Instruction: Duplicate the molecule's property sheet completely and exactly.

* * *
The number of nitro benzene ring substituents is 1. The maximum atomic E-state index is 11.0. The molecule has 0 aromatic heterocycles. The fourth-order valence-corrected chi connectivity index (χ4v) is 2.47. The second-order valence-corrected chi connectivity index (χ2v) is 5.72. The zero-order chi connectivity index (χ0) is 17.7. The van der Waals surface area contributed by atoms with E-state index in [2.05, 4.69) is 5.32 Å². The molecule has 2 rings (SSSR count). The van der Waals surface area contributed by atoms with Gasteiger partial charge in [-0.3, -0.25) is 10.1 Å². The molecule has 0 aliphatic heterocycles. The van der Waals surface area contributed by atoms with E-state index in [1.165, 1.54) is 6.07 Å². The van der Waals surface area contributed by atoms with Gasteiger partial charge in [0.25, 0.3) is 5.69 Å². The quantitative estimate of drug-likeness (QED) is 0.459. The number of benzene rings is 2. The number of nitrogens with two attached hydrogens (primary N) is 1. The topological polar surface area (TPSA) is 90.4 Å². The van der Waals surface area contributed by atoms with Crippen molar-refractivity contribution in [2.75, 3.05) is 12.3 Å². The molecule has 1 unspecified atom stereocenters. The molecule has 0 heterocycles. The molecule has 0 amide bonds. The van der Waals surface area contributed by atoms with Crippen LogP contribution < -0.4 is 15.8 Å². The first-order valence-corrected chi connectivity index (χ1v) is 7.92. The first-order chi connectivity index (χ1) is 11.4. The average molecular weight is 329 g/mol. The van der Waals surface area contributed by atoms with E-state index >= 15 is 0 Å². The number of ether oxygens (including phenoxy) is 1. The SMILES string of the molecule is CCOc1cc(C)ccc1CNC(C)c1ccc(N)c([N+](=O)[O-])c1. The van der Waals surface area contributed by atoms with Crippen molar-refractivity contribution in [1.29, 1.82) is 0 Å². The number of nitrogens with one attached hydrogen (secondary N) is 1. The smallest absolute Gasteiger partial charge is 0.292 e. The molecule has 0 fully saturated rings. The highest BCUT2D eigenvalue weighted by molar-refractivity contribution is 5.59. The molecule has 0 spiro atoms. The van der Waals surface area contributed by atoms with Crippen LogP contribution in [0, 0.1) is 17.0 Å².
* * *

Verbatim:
The number of nitro benzene ring substituents is 1. The maximum atomic E-state index is 11.0. The molecule has 0 aromatic heterocycles. The fourth-order valence-corrected chi connectivity index (χ4v) is 2.47. The second-order valence-corrected chi connectivity index (χ2v) is 5.72. The zero-order chi connectivity index (χ0) is 17.7. The van der Waals surface area contributed by atoms with E-state index in [2.05, 4.69) is 5.32 Å². The molecule has 2 rings (SSSR count). The van der Waals surface area contributed by atoms with Gasteiger partial charge in [-0.3, -0.25) is 10.1 Å². The molecule has 0 aliphatic heterocycles. The van der Waals surface area contributed by atoms with E-state index in [1.165, 1.54) is 6.07 Å². The van der Waals surface area contributed by atoms with Gasteiger partial charge in [0.25, 0.3) is 5.69 Å². The quantitative estimate of drug-likeness (QED) is 0.459. The number of benzene rings is 2. The number of nitrogens with two attached hydrogens (primary N) is 1. The topological polar surface area (TPSA) is 90.4 Å². The van der Waals surface area contributed by atoms with Crippen molar-refractivity contribution in [2.75, 3.05) is 12.3 Å². The molecule has 1 unspecified atom stereocenters. The molecule has 0 heterocycles. The molecule has 0 amide bonds. The van der Waals surface area contributed by atoms with Crippen LogP contribution < -0.4 is 15.8 Å². The first-order valence-corrected chi connectivity index (χ1v) is 7.92. The first-order chi connectivity index (χ1) is 11.4. The average molecular weight is 329 g/mol. The van der Waals surface area contributed by atoms with E-state index >= 15 is 0 Å². The number of ether oxygens (including phenoxy) is 1. The SMILES string of the molecule is CCOc1cc(C)ccc1CNC(C)c1ccc(N)c([N+](=O)[O-])c1. The van der Waals surface area contributed by atoms with Crippen molar-refractivity contribution in [1.29, 1.82) is 0 Å². The number of nitrogens with one attached hydrogen (secondary N) is 1. The smallest absolute Gasteiger partial charge is 0.292 e. The molecule has 0 fully saturated rings. The highest BCUT2D eigenvalue weighted by molar-refractivity contribution is 5.59. The molecule has 0 spiro atoms. The van der Waals surface area contributed by atoms with Crippen LogP contribution in [0, 0.1) is 17.0 Å².